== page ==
Fri, May 23, 2014 - Page 7 News List

Obama addresses furor over veterans’ healthcare services

AP, WASHINGTON

US President Barack Obama sought to head off a growing furor over US military veterans’ healthcare, deploring allegations of misconduct at veterans hospitals and saying that his administration would not tolerate it.

The Obama administration was under mounting pressure on Wednesday from the US Congress to address allegations of treatment delays and preventable deaths at hospitals run by the US Department of Veterans Affairs (VA).

The VA Inspector-General’s office said late on Tuesday that 26 facilities were being investigated nationwide — up from 10 just last week — including a hospital in Phoenix, Arizona, where 40 veterans allegedly died while waiting for treatment and staff there kept a secret list of patients waiting for appointments to hide delays in care.

“I will not stand for it — not as commander-in-chief, but also not as an American,” Obama said following an Oval Office meeting with embattled VA Secretary Eric Shinseki.

The controversy has risen to become a top issue in Washington. The treatment of military veterans is an emotional issue that resonates with a wide spectrum of US citizens, particularly in the wake of the wars in Iraq and Afghanistan that grew unpopular as they dragged on.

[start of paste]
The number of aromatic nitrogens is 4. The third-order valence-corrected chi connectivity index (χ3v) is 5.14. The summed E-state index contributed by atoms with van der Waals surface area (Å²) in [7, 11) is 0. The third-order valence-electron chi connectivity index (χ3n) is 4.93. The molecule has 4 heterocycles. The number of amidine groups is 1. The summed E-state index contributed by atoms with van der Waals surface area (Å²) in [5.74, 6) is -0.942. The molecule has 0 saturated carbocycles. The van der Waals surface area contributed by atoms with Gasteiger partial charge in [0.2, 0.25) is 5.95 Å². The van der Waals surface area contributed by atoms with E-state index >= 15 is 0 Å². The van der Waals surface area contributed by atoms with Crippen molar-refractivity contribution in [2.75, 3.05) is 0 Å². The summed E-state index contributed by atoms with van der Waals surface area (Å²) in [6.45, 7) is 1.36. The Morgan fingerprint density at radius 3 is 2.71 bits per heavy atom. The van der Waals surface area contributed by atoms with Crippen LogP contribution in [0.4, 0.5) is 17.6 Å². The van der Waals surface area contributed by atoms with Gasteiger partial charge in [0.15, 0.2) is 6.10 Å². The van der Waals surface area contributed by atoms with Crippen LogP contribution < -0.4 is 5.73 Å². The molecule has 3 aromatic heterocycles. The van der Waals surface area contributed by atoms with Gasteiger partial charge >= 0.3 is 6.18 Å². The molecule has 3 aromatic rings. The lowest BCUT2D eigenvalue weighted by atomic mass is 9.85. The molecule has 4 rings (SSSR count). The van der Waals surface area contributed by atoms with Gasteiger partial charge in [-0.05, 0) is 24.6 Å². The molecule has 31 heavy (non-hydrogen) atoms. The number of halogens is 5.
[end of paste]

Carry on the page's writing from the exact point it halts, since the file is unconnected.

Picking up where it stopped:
Shinseki, a retired US Army four-star general, is facing calls for his resignation from some US legislators. Obama spoke warmly of Shinseki on Wednesday, saying the secretary had poured his heart and soul into his job, but said there would be accountability if the allegations of misconduct were proven to be true.

Obama spoke just hours before the US House of Representatives voted to approve a bill granting the VA secretary more authority to fire or demote senior executives. The White House has said it shares the goals of the House measure — to ensure accountability at the VA — but has concerns about some of the details.

The bill now goes to the US Senate.

Obama’s statement marked his first public comments on the matter in more than three weeks. Last week, he dispatched Deputy Chief of Staff Rob Nabors to the VA to oversee a review of department policies and ordered him to report back to the White House next month.

US Senator John McCain, a military veteran, said Obama’s comments were “wholly insufficient in addressing the fundamental, systemic problems plaguing our veterans’ healthcare system.”

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